Last week, The Zahir published my latest feature. ‘Climate of suspicion’ looks at the surveillance operations at work within environmental protest groups and the treatment of green activists by the UK police force.
After a two year hiatus, I have decided to return to news reporting. I will still be writing features, comment and satire but a few news reports will be creeping in as well. I’ve got my ear to the ground so if you have any news from York (preferably student related) let me know!
The subjects of my most recent three articles are completely separate but equally topical. A satire on our Foreign Secretary’s efforts to take some form of stand against Gaddafi and his inhumane and brutal response to dissent was published today in The Lemon Press. Tomorrow (hopefully), my feature on open prisons and Ford will be published in York Vision. It was delayed because of an editorial changeover. In the next few weeks, University culture magazine The Zahir will be published, including my feature on undercover policing environmental protest groups.
And there’s more to come! I am also in the process of writing a feature for The F Word. It will explore current slang trends such as ‘bromance’ and ‘man-up’ and what this swing towards male-centric language means.
…is the title of a feature that I’ve just had published in York Vision. It explores this history of annual women’s event Reclaim the Night and its transformation over the years. It discusses its relevance today in light of the police response to the murder of Joanna Yeates and the way the event can be used to draw support for many causes. The University of York’s Reclaim the Night event is happening tomorrow night as part of a campaign for better lighting around the campus.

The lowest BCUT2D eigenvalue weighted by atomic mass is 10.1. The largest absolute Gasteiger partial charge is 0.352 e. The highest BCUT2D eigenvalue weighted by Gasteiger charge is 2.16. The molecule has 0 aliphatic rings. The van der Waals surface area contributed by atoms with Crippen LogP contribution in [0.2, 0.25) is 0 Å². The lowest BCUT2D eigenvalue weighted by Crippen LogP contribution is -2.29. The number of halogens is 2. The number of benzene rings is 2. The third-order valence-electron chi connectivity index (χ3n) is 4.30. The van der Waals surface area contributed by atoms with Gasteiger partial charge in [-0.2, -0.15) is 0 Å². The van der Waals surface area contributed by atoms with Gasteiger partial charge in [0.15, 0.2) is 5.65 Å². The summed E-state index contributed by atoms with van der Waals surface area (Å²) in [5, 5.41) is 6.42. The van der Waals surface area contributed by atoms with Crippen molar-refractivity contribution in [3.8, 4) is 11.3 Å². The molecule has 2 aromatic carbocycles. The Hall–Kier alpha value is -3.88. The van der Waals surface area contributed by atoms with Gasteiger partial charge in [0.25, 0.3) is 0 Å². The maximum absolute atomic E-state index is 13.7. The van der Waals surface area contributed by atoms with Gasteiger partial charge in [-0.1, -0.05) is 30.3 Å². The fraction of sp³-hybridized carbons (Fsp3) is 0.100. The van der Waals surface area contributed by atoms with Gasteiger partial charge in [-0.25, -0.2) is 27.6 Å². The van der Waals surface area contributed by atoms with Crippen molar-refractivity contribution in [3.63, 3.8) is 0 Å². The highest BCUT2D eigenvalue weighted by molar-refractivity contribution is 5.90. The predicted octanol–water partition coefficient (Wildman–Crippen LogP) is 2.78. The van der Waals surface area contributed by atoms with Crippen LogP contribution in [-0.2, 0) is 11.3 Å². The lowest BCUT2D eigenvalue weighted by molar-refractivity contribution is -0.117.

I’ve had a mad spate of writing in the last week and have added a couple of recently published articles to the catalogue. ‘In faith we march on’ is a comment article on the importance of continued protests and under the new category; ‘About me’ (articles written by other people, not myself!) there is an article based on an interview I gave to a University newspaper about my experience of protesting, appearing on Question Time and writing for the Guardian.
Soon to come:
- Satire article on Yorkshire ‘earthquake’
- Feature on Ford open prison, including an interview with a former inmate.
- Feature on Reclaim the Night at York University.
As promised, I have typed up my notes from the student protest in London on 24th November 2010. At points, I’ve had to insert comments in italics to make events clearer, but everything else was written on the day. Unfortunately, the coverage ends quite abruptly as I had to leave to appear on Young Persons’ Question Time for BBC 3. I was only at the protest for about 4 hours, but I’d say it was a defining day in my life.
Look out for the encounter with the injured student at 14.40 and the police medic’s refusal to treat him. See 15.15 for a policeman’s view on journalism and a baton charge.
I’ve also included some pictures I took in a gallery at the bottom.
On the (newly modified) ‘Unpublished articles’ page, you’ll now find ‘Placards, police and partying: My day at Millbank.’ It is the original eyewitness report on my experience of the first student protest in London on 10th November 2010. I was unhappy with the very revised version published by a university newspaper so have published my original here in full.
Soon I’m going to write up the notes on the 24th November protest. Regrettably, I never wrote them up into an article, but I think it’s important to record the events of the day from eyes on the ground rather than those in the Sky.